Inductive reasoning consists of inferring from the properties of a sample to the properties of a population as a whole.
For example, suppose we have a barrel containing of 1,000 beans. Some of the beans are black and some of the beans are white. Suppose now we take a sample of 100 beans from the barrel and that 50 of them are white and 50 of them are black. Then we could infer inductively that half the beans in the barrel (that is, 500 of them) are black and half are white.
All inductive reasoning depends on the similarity of the sample and the population. The more similar the same is to the population as a whole, the more reliable will be the inductive inference. On the other hand, if the sample is relevantly dissimilar to the population, then the inductive inference will be unreliable.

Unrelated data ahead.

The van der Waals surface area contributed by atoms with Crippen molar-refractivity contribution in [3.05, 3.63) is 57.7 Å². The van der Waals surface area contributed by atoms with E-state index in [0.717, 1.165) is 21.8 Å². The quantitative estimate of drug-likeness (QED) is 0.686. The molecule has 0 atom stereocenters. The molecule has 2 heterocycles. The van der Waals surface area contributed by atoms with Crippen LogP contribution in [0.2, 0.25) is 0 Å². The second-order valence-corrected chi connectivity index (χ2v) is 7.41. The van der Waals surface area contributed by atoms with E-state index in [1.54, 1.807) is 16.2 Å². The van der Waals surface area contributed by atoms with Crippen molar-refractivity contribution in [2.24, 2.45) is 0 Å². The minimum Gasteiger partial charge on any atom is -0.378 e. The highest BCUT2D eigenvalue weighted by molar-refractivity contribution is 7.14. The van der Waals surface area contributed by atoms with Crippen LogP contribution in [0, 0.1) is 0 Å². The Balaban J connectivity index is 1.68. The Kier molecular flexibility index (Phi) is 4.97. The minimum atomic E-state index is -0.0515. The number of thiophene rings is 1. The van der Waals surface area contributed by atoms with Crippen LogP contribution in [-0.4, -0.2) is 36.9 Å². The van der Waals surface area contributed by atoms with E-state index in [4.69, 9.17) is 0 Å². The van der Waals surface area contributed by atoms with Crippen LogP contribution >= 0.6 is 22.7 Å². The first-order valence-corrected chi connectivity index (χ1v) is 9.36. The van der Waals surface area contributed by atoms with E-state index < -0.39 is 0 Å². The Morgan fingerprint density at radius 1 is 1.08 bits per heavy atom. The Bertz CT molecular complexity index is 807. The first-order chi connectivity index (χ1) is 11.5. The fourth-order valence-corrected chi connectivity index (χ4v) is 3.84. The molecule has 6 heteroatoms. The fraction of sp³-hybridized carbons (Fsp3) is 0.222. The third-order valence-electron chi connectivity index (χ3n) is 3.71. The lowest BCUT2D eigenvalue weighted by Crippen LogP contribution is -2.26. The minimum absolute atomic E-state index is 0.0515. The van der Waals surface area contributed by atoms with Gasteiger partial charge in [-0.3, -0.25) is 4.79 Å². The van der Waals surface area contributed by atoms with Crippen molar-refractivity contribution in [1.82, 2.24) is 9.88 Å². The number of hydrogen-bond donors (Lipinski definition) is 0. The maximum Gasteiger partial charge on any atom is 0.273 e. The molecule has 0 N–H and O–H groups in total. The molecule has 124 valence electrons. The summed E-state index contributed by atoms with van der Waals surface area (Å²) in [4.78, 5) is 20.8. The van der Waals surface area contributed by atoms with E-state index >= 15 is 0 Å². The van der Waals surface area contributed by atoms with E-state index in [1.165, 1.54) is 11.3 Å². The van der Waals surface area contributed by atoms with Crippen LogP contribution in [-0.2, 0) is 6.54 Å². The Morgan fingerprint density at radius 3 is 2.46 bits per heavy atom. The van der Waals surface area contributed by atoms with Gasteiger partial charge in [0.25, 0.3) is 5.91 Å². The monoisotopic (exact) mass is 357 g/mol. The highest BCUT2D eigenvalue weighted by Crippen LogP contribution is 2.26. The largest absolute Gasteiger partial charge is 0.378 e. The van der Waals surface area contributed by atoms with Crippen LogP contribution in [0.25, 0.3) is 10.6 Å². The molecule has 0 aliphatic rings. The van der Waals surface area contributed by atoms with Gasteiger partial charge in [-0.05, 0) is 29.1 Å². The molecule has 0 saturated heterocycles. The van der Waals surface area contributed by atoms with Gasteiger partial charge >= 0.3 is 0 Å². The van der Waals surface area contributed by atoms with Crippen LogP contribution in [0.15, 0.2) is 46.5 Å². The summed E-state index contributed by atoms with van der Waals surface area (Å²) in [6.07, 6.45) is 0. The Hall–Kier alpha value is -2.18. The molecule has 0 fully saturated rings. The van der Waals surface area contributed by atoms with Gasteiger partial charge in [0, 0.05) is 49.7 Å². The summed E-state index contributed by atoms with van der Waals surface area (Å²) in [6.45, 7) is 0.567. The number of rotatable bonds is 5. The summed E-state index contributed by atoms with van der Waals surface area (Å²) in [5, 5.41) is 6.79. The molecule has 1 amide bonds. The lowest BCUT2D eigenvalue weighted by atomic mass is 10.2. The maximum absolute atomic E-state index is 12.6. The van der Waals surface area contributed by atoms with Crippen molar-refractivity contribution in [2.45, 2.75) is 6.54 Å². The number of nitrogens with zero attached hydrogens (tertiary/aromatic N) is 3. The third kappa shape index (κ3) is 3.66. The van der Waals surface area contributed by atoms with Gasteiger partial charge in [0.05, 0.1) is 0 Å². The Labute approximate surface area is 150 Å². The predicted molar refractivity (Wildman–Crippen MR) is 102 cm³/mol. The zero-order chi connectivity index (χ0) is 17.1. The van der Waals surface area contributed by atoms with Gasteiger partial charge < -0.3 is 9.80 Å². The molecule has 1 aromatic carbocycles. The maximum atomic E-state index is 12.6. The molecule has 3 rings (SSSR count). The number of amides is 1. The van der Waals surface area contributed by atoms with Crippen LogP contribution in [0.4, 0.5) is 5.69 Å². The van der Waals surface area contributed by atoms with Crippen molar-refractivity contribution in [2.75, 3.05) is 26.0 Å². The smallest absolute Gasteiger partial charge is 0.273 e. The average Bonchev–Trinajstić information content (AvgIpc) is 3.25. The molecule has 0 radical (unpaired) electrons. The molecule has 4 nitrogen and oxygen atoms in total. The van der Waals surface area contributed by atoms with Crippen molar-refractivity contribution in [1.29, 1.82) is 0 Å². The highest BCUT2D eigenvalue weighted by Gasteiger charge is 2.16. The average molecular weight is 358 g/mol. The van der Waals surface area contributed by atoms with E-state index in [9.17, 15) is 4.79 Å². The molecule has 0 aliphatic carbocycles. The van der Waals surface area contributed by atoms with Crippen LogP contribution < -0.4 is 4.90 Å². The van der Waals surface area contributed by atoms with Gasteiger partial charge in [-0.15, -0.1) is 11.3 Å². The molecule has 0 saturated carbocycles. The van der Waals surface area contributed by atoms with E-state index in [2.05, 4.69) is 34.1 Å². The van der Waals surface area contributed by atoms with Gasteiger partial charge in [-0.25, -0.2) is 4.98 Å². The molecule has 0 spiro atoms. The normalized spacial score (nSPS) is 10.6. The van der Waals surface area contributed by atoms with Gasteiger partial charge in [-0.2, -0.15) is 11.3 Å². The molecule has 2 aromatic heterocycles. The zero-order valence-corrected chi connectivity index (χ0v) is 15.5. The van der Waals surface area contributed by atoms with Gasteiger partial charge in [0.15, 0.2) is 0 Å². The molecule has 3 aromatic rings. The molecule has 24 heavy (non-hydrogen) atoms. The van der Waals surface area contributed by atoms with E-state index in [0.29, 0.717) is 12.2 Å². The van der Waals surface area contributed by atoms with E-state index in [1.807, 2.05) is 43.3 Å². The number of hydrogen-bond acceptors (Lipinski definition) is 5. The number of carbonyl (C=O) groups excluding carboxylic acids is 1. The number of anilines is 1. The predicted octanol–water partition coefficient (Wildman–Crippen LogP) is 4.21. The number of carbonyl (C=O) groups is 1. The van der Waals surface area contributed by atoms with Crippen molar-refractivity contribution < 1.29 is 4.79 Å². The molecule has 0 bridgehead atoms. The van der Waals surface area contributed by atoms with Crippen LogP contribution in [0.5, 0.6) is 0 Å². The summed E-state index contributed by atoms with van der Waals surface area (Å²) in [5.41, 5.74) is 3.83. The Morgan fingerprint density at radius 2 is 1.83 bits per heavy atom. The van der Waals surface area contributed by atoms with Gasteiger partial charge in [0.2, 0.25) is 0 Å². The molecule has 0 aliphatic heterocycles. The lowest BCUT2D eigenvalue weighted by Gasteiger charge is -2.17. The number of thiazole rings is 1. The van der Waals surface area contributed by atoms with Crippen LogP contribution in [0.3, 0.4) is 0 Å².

No inductive inference is perfect. That means that any inductive inference can sometimes fail. Even though the premises are true, the conclusion might be false. Nonetheless, a good inductive inference gives us a reason to believe that the conclusion is probably true.
The following inductive fallacies are described in this section: